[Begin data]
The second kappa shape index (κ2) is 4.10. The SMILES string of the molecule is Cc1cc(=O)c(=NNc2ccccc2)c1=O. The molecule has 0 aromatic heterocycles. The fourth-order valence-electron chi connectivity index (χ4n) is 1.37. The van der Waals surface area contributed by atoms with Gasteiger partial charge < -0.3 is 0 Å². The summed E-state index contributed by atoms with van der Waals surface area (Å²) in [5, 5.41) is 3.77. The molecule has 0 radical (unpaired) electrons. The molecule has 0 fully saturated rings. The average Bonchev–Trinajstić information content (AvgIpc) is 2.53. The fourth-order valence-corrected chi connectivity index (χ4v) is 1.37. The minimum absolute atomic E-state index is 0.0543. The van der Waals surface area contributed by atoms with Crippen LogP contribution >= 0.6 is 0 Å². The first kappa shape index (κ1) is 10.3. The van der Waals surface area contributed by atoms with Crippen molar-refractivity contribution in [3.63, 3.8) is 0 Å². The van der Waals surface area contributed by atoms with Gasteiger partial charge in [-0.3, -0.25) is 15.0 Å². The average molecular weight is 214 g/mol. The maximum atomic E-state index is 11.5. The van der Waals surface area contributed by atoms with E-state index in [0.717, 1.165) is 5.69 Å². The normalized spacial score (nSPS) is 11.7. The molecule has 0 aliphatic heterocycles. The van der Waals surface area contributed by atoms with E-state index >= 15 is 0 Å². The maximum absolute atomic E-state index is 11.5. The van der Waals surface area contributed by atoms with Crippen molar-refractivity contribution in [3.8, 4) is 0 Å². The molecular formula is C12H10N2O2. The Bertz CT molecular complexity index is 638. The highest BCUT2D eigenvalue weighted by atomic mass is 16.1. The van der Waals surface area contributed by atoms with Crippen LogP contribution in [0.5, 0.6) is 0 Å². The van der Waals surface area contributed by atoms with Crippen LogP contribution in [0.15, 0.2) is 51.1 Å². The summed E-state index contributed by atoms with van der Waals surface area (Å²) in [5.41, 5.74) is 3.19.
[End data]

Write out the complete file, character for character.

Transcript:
The second kappa shape index (κ2) is 4.10. The SMILES string of the molecule is Cc1cc(=O)c(=NNc2ccccc2)c1=O. The molecule has 0 aromatic heterocycles. The fourth-order valence-electron chi connectivity index (χ4n) is 1.37. The van der Waals surface area contributed by atoms with Gasteiger partial charge < -0.3 is 0 Å². The summed E-state index contributed by atoms with van der Waals surface area (Å²) in [5, 5.41) is 3.77. The molecule has 0 radical (unpaired) electrons. The molecule has 0 fully saturated rings. The average Bonchev–Trinajstić information content (AvgIpc) is 2.53. The fourth-order valence-corrected chi connectivity index (χ4v) is 1.37. The minimum absolute atomic E-state index is 0.0543. The van der Waals surface area contributed by atoms with Crippen LogP contribution >= 0.6 is 0 Å². The first kappa shape index (κ1) is 10.3. The van der Waals surface area contributed by atoms with Crippen molar-refractivity contribution in [3.63, 3.8) is 0 Å². The van der Waals surface area contributed by atoms with Gasteiger partial charge in [-0.3, -0.25) is 15.0 Å². The average molecular weight is 214 g/mol. The maximum atomic E-state index is 11.5. The van der Waals surface area contributed by atoms with E-state index in [0.717, 1.165) is 5.69 Å². The normalized spacial score (nSPS) is 11.7. The molecule has 0 aliphatic heterocycles. The van der Waals surface area contributed by atoms with E-state index >= 15 is 0 Å². The maximum absolute atomic E-state index is 11.5. The van der Waals surface area contributed by atoms with Crippen molar-refractivity contribution in [3.8, 4) is 0 Å². The molecular formula is C12H10N2O2. The Bertz CT molecular complexity index is 638. The highest BCUT2D eigenvalue weighted by atomic mass is 16.1. The van der Waals surface area contributed by atoms with Crippen LogP contribution in [0.5, 0.6) is 0 Å². The van der Waals surface area contributed by atoms with Crippen LogP contribution in [0.15, 0.2) is 51.1 Å². The summed E-state index contributed by atoms with van der Waals surface area (Å²) in [5.41, 5.74) is 3.19.